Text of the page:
Missouri State University-West Plains hosts Women in Welding program, looks to the future

WEST PLAINS, Mo. – Eighteen women have completed a 40-hour training introduction to welding at Missouri State University-West Plains, and the campus hopes to grow the program for the future of female welders.

Director of Workforce Development Sheila Barton says when a one-time $30,000 grant came across her desk from the Missouri Loan and Scholarship Foundation, she realized the money could be used for a Women in Welding program. The university had previously held meetings about the possibility of such a program. 

Barton told The Heartlander welding is a non-traditional field for females, but she thought the idea had potential. Once the program was in place and ready to go, Barton saw so many applications that she was forced to turn some applicants away – due in part to the fact the grant made it possible to admit students free of charge.

Each student who finished 40 hours of training received a certificate of completion to provide to potential employers. Camcorp, an industrial company in nearby Willow Springs, has agreed to take a look at graduates from Women in Welding.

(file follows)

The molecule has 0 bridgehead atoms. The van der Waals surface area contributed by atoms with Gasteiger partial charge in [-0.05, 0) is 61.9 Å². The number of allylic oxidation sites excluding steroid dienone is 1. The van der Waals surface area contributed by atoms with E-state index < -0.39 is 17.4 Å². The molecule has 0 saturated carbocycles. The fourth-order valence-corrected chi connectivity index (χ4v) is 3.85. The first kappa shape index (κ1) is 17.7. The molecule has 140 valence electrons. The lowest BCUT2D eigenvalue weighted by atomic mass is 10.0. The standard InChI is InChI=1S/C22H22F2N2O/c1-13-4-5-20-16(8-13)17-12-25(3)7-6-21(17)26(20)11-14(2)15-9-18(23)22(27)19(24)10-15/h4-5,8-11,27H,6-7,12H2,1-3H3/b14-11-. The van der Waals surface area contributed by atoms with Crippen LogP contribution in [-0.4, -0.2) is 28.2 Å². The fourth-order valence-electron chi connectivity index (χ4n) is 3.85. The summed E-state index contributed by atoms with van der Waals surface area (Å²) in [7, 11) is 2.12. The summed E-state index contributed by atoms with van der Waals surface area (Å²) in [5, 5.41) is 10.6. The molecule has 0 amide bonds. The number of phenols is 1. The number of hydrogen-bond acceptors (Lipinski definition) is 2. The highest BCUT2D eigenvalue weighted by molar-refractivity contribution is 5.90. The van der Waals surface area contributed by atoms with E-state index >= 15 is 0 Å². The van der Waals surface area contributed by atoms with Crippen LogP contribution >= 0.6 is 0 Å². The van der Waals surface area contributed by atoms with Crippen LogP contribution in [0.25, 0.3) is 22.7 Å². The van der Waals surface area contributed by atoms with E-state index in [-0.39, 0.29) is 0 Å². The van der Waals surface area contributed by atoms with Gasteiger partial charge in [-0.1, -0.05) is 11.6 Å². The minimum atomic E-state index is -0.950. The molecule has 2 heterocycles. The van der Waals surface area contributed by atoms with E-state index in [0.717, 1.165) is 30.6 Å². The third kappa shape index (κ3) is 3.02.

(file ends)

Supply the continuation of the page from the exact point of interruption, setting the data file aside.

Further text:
But Barton says some students planned to use their new skills for their current businesses or personal farm work.

“We used the same curriculum as we do for our full-time credit students through Lincoln Electric,” Barton said. “We are a Lincoln Electric educational partner school. I think there are many places they could use their skills once they have completed the program.”

Yvonne Bowers, technology assistant at PACE Industrial Science Center at MSU-West Plains, joined the Women in Welding classes and says some students wanted to learn stick welding while others needed to learn Metal Inert Gas welding for the specific careers or projects they were learning toward. 

“It gives them a jumping-off point and gives them something they can start with,” Bowers said. “I was pleased at how enthusiastic the women were. One of them was in nursing and wanted to be a welder. She wanted to totally change her career to something else. Some of them were just naturals – it looked like they were meant to weld.

“Not one of them was like, ‘I don’t like this.’ Once they got started, they were eating it up and loved it.”

Barton and Bowers say they feel the program was a huge success and would like to see Women in Welding become a permanent program at MSU-West Plains. Barton says she plans to apply for an additional grant every year, but will look for other avenues to keep the program alive if the university doesn’t receive extra grants. 

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